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Letter
Intravenous thrombolysis for acute stroke in patients with cancer
  1. Ignacio Casado-Naranjo1,2,
  2. Maria Luisa Calle1,
  3. Alfonso Falcón1,
  4. Ana Serrano1,
  5. Juan Carlos Portilla1,
  6. José María Ramírez-Moreno3
  1. 1Stroke Unit, Neurology Section, Hospital San Pedro de Alcántara, Cáceres, Spain
  2. 2Department of Biomedical Sciences, University of Extremadura, Badajoz, Spain
  3. 3Section of Neurology, Hospital Universitario Infanta Cristina, Badajoz, Spain
  1. Correspondence to Dr Ignacio Casado Naranjo, Stroke Unit, Section of Neurology, Hospital San Pedro de Alcántara, Cáceres 10003, Spain; icasadon{at}gmail.com

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Introduction

Current clinical guidelines recommend intravenous tissue plasminogen activator (tPA) as a specific treatment of ischaemic stroke up to 4.5 h of evolution in selected patients, according to eligibility criteria established in clinical trials in order to minimise the risk of major bleeding complications.1 These limitations on the use of tPA, which differ in European and American licences, are being overcome in clinical practice, having communicated their use in situations such as pregnancy, menstruation, recent surgery, previous stroke and others.2 Patients with malignant diseases were excluded not only from large trials of tPA but also from observational studies designed to evaluate the safety of treatment in daily practice.3 However, patients with cancer have an elevated risk for stroke,4 which may worse prognosis of the disease and may be associated with increased morbidity and mortality, so that thrombolytic therapy might be particularly beneficial if it were safe. The aim of our report is to describe our experience with three patients with malignant disease who developed an ischaemic stroke and were treated with intravenous tPA.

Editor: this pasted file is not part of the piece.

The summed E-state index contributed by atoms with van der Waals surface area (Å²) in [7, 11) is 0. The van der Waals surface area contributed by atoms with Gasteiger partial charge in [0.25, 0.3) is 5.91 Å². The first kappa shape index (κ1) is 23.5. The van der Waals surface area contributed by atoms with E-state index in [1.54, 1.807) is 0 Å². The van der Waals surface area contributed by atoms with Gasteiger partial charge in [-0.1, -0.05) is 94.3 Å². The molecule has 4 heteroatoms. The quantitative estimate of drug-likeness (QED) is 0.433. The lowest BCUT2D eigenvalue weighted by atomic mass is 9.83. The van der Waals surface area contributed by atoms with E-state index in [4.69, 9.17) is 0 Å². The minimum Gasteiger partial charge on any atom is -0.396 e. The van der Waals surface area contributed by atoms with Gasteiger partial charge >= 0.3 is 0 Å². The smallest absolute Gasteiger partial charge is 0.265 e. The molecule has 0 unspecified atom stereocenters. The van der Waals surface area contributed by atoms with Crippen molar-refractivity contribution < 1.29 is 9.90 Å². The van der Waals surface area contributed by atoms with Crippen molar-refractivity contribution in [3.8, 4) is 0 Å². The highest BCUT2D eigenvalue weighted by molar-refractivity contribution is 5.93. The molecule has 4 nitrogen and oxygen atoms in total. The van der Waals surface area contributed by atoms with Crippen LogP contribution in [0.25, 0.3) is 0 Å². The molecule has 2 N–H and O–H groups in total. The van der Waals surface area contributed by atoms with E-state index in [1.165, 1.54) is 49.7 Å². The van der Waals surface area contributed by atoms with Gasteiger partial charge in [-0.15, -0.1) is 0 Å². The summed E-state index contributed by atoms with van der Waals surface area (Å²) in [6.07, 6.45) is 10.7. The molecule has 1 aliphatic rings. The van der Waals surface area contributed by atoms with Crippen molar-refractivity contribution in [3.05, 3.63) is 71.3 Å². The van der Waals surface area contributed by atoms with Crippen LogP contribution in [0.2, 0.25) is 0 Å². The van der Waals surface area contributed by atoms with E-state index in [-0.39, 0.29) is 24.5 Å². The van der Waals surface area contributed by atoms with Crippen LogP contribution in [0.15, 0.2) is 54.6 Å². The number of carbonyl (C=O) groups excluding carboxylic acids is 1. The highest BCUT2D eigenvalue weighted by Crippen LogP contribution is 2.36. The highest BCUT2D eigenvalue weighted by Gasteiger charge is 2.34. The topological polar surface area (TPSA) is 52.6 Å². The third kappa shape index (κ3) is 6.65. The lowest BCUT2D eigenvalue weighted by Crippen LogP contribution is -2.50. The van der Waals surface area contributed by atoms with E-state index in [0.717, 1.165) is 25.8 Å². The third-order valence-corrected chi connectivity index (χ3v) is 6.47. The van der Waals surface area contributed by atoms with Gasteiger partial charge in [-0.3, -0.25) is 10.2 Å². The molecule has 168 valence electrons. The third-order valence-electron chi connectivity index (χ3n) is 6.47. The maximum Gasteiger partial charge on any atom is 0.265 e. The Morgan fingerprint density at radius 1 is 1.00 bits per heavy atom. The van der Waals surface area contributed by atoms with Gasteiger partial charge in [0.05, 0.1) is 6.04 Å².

Case reports

Case 1

A 75-year-old man with a history of non-small-cell lung cancer (Stage 1B) presented to the emergency deparment …

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